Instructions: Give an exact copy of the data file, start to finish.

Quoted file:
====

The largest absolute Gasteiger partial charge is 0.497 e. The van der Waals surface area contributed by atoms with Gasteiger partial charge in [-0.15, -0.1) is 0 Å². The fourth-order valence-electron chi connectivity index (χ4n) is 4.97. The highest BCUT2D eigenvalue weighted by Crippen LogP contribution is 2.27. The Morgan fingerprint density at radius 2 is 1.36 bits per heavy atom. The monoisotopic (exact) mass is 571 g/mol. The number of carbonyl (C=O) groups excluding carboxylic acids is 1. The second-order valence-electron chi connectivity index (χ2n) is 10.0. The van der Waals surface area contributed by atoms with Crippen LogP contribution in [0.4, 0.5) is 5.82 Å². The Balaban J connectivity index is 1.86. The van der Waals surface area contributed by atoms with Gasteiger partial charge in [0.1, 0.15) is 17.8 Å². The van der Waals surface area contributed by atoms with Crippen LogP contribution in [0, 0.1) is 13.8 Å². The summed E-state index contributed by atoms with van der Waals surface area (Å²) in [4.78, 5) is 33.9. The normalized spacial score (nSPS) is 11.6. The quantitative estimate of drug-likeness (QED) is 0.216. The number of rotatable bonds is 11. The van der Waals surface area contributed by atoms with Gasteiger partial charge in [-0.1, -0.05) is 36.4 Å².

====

The largest absolute Gasteiger partial charge is 0.497 e. The van der Waals surface area contributed by atoms with Gasteiger partial charge in [-0.15, -0.1) is 0 Å². The fourth-order valence-electron chi connectivity index (χ4n) is 4.97. The highest BCUT2D eigenvalue weighted by Crippen LogP contribution is 2.27. The Morgan fingerprint density at radius 2 is 1.36 bits per heavy atom. The monoisotopic (exact) mass is 571 g/mol. The number of carbonyl (C=O) groups excluding carboxylic acids is 1. The second-order valence-electron chi connectivity index (χ2n) is 10.0. The van der Waals surface area contributed by atoms with Crippen LogP contribution in [0.4, 0.5) is 5.82 Å². The Balaban J connectivity index is 1.86. The van der Waals surface area contributed by atoms with Gasteiger partial charge in [0.1, 0.15) is 17.8 Å². The van der Waals surface area contributed by atoms with Crippen LogP contribution in [0, 0.1) is 13.8 Å². The summed E-state index contributed by atoms with van der Waals surface area (Å²) in [4.78, 5) is 33.9. The normalized spacial score (nSPS) is 11.6. The quantitative estimate of drug-likeness (QED) is 0.216. The number of rotatable bonds is 11. The van der Waals surface area contributed by atoms with Gasteiger partial charge in [-0.1, -0.05) is 36.4 Å².